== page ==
Obama’s Inaugural Speech, Medicare View Trigger Reaction, Analysis
President Barack Obama's inaugural address laid out very specific choices regarding the future of Medicare and other entitlement programs. Some Republicans, such as House Budget Committee Chairman Paul Ryan, R-Wis., took a dim view of Obama's take on these issues.
Politico: Paul Ryan Slams Obama 'Straw Man' Speech
The Wisconsin Republican told "The Laura Ingraham Show" that Obama's second inaugural address demonstrated the president does not understand the Republican position on entitlements such as Medicare and Social Security. Ryan responded to Obama's line that these programs "do not make us a nation of takers; they free us to take the risks that make this country great," telling guest host Raymond Arroyo that the president's take on the issue entirely missed the mark (Weinger, 1/22).
The Medicare NewsGroup: With Second Term Underway And Budget Battle Ahead, Obama's Medicare Legacy Is Not Yet Written
When President Obama came to power, he carried with him the promise to extend health care coverage to all, regardless of a person’s income or medical history. He also promised to improve Medicare by cutting costs, increasing quality and stemming fraud and abuse. The Patient Protection and Affordable Care Act (ACA), a controversial piece of health care reform legislation and the signature legislative victory of Obama's first term, was his solution. It extended the solvency of the Medicare Hospital Insurance (Part A) trust fund from 2016 to 2024 and created new programs to test new payment and delivery models in an effort to improve care and lower costs. Even with a major health care reform bill under his belt, Obama's legacy on health care, and Medicare in particular, isn't set (Sjoerdsma, 1/21).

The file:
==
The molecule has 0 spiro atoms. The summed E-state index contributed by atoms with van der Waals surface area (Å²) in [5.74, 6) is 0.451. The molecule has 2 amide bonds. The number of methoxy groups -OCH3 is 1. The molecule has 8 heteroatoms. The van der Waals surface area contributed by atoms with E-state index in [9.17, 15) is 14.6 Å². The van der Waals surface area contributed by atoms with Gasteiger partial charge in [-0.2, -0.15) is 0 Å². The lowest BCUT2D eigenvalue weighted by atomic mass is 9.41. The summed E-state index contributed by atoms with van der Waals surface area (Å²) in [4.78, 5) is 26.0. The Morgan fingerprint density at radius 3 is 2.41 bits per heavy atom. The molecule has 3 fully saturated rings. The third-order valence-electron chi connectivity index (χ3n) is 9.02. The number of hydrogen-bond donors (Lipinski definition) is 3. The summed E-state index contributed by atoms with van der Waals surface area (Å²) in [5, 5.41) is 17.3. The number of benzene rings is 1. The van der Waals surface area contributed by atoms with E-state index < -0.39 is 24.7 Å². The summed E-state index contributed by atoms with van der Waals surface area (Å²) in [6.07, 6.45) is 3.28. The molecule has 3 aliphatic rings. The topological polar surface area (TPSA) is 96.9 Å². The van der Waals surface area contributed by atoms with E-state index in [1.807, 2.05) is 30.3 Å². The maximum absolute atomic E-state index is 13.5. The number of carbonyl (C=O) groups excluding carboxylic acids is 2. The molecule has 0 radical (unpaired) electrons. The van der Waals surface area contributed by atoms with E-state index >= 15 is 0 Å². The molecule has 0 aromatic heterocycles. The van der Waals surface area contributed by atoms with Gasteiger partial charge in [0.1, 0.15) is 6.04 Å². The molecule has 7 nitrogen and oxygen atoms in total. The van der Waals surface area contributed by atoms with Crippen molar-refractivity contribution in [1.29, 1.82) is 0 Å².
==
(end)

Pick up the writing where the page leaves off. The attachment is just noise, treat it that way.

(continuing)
The Medicare NewsGroup: Fact/Fiction: Raising The Medicare Eligibility Age Would Save The Program Money
Deficit hawks have long argued that raising the Medicare eligibility age is a good way to reduce entitlement spending. It has routinely been part of Republican, and sometimes bipartisan, proposals to reform the program. Rep. Paul Ryan’s (R-Wis.) fiscal year 2013 budget proposal would raise the eligibility age from 65 to 67 years by two months a year starting in 2022, until it reaches 67 in 2033; and the bipartisan Burr-Coburn deficit reduction plan would gradually raise the age to 67 by 2027. The Facts: This is fact. The federal government would spend less on the Medicare program because costs primarily would be shifted to individuals, employers and state government programs. They would, collectively, pay more for health care services than Medicare would pay to cover the same group of people (Sojerdsma, 1/22).